Resource alert: Our Speech Therapy Goal Bank for Measurable Treatment Goals is out now! Save time creating goals with over THOUSANDS of possible goal combinations for school-aged populations. Select your own combination of DO + CONDITION + CRITERION (and consistency) statements to develop personalized and measurable goals for your caseload.
Receptive language goals can be developed once an individual has been considered for speech-language intervention. Consideration involves a formal evaluation by a speech-language pathologist (SLP - hey, that’s us!). In this case, the SLP has gathered information from the diagnostic assessments delivered during the evaluation(s) that hone in on the specific receptive language areas that show a delay or disorder. Receptive language areas may include (but are not limited to) receptive vocabulary, grammar, or following directions. Then, the goals are made!
For most individuals, the results from the evaluation may only warrant speech-language therapy for only a few skill areas (e.g., listening comprehension, following directions). Therefore, it is important that goals are written in a precise, measurable fashion so they are clear with what they are targeting. If an individual has adequate receptive vocabulary, then they do not need a goal for improving receptive vocabulary.
Writing Receptive Language Goals
Below you will find our Communication Community Goal Writing Formula that we use for writing all communication goals (e.g., receptive, expressive, pragmatic, etc.). This brief post will dive into receptive language goal making and even include a goal bank at the conclusion of the article!
As seen above, speech goals should be written with 3* components in mind: the DO statement, the CONDITION statement, and the CRITERION statement.
*Also commonly included is consistency (we incorporate this!). Aka does the individual have to meet a specific criterion more than once? A common example of this may include across 3 consecutive sessions. This is usually something understood by the therapy organization/service provider and is sometimes/sometimes not included in the written goal itself. This is to ensure that the skill has been generalized and provides more reliable data that the skill has been properly mastered.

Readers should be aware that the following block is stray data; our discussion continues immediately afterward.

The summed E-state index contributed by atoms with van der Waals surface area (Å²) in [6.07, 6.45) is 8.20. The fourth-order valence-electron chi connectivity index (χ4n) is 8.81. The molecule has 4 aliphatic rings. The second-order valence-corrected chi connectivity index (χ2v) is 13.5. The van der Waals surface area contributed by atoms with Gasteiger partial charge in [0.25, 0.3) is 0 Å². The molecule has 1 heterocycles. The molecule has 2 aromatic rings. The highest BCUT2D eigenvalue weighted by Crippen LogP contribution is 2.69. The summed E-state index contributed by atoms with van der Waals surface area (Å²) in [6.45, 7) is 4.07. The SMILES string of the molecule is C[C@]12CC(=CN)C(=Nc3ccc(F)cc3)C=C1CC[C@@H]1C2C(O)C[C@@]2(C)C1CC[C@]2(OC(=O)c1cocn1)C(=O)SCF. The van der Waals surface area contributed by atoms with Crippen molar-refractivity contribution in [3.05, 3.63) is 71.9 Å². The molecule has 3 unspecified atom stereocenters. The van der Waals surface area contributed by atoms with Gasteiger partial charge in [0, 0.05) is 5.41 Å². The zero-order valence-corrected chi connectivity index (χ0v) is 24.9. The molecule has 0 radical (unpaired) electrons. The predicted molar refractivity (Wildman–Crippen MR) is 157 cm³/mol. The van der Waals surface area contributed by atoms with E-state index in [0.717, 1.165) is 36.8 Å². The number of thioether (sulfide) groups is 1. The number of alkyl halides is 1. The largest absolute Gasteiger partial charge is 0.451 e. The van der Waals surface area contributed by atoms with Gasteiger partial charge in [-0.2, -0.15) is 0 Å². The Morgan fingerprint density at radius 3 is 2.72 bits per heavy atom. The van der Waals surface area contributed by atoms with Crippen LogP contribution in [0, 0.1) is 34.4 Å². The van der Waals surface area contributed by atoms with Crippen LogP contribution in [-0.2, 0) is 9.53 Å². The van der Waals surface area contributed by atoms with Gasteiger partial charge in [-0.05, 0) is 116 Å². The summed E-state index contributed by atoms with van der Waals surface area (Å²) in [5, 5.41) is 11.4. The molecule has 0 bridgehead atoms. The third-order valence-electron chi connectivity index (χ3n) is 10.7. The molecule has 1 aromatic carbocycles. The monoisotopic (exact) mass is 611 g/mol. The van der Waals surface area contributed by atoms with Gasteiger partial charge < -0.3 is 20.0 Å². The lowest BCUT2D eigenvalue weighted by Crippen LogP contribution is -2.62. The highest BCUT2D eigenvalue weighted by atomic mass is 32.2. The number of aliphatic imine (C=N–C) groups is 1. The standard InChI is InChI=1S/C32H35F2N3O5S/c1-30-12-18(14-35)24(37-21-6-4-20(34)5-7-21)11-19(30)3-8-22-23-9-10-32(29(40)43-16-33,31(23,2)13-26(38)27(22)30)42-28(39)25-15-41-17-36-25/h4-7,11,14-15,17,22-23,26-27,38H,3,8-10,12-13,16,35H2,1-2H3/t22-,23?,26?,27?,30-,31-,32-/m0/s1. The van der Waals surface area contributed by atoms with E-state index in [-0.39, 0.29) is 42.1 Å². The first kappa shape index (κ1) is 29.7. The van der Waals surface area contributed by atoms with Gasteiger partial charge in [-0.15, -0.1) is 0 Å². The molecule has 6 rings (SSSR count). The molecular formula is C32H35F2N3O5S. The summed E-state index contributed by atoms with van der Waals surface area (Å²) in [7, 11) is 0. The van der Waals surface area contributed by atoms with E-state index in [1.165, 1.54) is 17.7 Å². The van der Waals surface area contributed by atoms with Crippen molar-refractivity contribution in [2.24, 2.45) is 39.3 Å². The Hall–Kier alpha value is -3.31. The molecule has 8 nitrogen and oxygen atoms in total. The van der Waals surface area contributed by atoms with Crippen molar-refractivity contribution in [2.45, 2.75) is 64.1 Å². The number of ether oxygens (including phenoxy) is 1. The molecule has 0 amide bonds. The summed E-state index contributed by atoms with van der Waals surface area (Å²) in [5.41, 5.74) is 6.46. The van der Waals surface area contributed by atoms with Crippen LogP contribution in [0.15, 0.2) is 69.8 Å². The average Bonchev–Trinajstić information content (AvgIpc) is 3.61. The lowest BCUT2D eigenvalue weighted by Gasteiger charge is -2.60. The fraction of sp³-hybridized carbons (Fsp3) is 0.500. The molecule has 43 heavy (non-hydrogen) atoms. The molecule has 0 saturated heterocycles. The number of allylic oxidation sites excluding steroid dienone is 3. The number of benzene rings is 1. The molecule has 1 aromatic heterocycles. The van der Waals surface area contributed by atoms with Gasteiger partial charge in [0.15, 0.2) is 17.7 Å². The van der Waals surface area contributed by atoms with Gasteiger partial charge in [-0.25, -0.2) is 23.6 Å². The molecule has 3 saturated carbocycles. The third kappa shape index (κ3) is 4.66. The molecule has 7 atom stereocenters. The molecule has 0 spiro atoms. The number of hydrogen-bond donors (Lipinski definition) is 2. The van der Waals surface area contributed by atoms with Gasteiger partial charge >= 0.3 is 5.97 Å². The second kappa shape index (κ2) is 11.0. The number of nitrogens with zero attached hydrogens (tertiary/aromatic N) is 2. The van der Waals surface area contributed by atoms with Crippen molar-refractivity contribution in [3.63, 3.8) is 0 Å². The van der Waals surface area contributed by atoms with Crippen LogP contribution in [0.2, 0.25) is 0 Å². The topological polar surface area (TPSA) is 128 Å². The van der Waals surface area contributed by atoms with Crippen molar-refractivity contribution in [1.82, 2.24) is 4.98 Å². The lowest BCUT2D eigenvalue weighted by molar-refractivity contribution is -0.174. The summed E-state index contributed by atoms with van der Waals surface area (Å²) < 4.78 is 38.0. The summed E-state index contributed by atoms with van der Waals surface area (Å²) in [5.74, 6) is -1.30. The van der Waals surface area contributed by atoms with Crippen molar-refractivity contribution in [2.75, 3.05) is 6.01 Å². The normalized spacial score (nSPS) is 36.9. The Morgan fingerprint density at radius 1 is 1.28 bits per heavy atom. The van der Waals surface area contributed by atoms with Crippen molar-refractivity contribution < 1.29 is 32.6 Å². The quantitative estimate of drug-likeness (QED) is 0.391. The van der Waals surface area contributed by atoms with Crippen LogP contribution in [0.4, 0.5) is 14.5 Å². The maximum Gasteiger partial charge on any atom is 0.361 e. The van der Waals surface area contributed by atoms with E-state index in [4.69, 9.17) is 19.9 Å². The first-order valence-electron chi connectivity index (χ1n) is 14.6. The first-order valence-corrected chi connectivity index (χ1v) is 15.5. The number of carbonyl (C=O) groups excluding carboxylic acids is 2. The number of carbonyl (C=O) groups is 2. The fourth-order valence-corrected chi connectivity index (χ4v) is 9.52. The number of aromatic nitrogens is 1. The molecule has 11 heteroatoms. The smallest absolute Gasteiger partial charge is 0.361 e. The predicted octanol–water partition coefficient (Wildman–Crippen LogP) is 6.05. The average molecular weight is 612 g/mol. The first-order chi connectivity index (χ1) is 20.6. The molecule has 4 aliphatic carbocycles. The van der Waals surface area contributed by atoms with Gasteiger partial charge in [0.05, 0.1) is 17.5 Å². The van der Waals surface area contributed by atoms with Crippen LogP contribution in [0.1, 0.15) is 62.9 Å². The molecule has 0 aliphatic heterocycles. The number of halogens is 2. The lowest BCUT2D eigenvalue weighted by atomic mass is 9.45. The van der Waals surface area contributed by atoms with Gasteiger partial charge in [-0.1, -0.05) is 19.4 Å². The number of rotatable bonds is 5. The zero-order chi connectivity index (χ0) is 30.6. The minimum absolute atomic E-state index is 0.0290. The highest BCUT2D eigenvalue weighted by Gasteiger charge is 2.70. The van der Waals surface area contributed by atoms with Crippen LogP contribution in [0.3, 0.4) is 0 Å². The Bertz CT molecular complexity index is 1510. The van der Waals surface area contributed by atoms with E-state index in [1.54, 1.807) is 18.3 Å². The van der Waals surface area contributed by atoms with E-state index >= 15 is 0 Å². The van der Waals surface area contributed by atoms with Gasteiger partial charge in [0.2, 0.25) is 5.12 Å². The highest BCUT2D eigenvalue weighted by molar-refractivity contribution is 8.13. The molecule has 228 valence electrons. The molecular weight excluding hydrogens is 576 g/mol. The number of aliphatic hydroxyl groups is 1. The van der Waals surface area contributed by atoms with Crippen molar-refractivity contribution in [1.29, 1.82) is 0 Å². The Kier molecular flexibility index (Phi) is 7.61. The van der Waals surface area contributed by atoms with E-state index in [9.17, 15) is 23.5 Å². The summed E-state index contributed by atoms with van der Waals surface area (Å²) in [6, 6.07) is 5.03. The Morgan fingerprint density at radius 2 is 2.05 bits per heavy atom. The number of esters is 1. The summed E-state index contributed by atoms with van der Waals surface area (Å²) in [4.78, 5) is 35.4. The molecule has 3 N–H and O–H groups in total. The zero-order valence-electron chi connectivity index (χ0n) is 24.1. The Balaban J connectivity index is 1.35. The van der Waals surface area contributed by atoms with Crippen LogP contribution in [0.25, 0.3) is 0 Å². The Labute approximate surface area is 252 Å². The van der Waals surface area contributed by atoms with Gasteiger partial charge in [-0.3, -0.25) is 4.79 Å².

What the client is actually going to DO and the specific skill they will be working towards.
Example: identify similarities between 2 items
The specific setting and/or context your client will work on this skill.
Example: using real objects within a structured activity
How the client’s performance will be measured.
Example: in 9 out of 10 trials
DO + CONDITION + CRITERION
Example: [Client] will identify similarities between 2 items, using real objects within structured activities, in 9 out of 10 trials.
There you have it! An example using our Goal Writing Formula containing the DO + CONDITION + CRITERION (don’t forget to think about consistency!) for a receptive language skill area.
Receptive Language Goal Bank
For the purpose of this post, we have organized our receptive language goal examples to fall under some common receptive language domains that we see targeted in therapy.
-Example #1: [Client] will follow 5 multi-step directions, when delivered by a familiar communication partner (e.g., caregiver, therapist), in 4 out of 5 opportunities.